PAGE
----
One kind of elements in the saturated model are infinitesimals.
It is consistent for a positive non-standard real number to be smaller than any element of { 1/n | n in **N** }; thus,
there is a positive non-standard real number smaller than all of these.
In fact, there is a whole ideal of non-standard real numbers. If we start from the rationals, rather than the real numbers, and divide the ring of non-standard finite rational numbers by the ideal of the infinitesimal rational numbers, we get a field (because it is a maximal ideal) -- the field of real numbers.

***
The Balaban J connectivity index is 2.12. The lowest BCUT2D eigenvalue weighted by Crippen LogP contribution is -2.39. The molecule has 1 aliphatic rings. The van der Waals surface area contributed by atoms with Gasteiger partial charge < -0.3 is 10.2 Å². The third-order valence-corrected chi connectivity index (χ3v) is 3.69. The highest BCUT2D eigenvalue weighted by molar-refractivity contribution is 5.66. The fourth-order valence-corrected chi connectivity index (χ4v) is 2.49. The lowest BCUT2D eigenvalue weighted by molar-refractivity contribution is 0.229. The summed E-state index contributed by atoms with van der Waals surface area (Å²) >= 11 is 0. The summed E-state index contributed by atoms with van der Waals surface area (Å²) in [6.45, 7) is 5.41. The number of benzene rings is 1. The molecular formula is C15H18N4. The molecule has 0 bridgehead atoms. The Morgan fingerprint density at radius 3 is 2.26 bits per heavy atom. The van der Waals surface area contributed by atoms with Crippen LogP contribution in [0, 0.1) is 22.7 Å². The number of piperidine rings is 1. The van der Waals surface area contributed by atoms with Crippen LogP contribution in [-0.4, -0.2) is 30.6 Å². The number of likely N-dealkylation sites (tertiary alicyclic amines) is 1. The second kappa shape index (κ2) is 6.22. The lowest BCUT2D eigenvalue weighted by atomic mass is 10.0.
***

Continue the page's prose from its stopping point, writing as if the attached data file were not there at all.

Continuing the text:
This sometimes gives easier ways to prove results which are hard work in classical, epsilon-delta, analysis. For example, proving that the composition of continuous functions is continuous is much easier in a non-standard setting.

There are not many results proven first with non-standard analysis. One of them is the fact that every polynomially compact linear operator on a Hilbert space has an invariant subspace, proven 5 years before classic functional analysis techniques were developed that deal with such problems.

Non-standard analysis was introduced by the mathematician Abraham Robinson in 1966 with the publication of his book *Non-standard Analysis*.

H. Jerome Keisler has written a practical elementary calculus text that applies Robinson's method. Elementary Calculus: An Approach Using Infinitesimals by H. Jerome Keisler http://www.math.wisc.edu/~keisler/calc.html